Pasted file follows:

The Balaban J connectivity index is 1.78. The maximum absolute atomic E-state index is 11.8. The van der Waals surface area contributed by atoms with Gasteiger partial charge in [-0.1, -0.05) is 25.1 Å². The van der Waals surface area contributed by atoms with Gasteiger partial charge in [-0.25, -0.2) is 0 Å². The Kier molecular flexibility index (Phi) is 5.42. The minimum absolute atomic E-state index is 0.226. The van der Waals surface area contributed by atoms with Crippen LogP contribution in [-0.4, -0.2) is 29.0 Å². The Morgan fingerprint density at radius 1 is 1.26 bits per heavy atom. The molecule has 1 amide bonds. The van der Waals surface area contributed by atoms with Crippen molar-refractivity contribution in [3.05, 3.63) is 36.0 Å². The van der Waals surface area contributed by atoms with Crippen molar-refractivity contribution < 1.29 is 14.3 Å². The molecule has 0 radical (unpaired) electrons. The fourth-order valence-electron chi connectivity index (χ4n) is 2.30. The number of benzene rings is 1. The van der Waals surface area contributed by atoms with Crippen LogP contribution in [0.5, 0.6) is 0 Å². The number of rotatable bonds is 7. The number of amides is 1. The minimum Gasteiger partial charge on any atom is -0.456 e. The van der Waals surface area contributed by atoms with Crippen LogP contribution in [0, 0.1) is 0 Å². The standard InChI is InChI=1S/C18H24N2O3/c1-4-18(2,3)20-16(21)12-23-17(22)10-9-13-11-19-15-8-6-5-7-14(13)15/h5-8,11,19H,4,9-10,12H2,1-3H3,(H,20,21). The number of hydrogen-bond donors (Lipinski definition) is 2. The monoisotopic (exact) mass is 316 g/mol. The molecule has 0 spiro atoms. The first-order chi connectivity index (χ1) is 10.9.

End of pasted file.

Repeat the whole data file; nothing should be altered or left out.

The Balaban J connectivity index is 1.78. The maximum absolute atomic E-state index is 11.8. The van der Waals surface area contributed by atoms with Gasteiger partial charge in [-0.1, -0.05) is 25.1 Å². The van der Waals surface area contributed by atoms with Gasteiger partial charge in [-0.25, -0.2) is 0 Å². The Kier molecular flexibility index (Phi) is 5.42. The minimum absolute atomic E-state index is 0.226. The van der Waals surface area contributed by atoms with Crippen LogP contribution in [-0.4, -0.2) is 29.0 Å². The Morgan fingerprint density at radius 1 is 1.26 bits per heavy atom. The molecule has 1 amide bonds. The van der Waals surface area contributed by atoms with Crippen molar-refractivity contribution in [3.05, 3.63) is 36.0 Å². The van der Waals surface area contributed by atoms with Crippen molar-refractivity contribution < 1.29 is 14.3 Å². The molecule has 0 radical (unpaired) electrons. The fourth-order valence-electron chi connectivity index (χ4n) is 2.30. The number of benzene rings is 1. The van der Waals surface area contributed by atoms with Crippen LogP contribution in [0.5, 0.6) is 0 Å². The number of rotatable bonds is 7. The number of amides is 1. The minimum Gasteiger partial charge on any atom is -0.456 e. The van der Waals surface area contributed by atoms with Crippen LogP contribution in [0, 0.1) is 0 Å². The standard InChI is InChI=1S/C18H24N2O3/c1-4-18(2,3)20-16(21)12-23-17(22)10-9-13-11-19-15-8-6-5-7-14(13)15/h5-8,11,19H,4,9-10,12H2,1-3H3,(H,20,21). The number of hydrogen-bond donors (Lipinski definition) is 2. The monoisotopic (exact) mass is 316 g/mol. The molecule has 0 spiro atoms. The first-order chi connectivity index (χ1) is 10.9.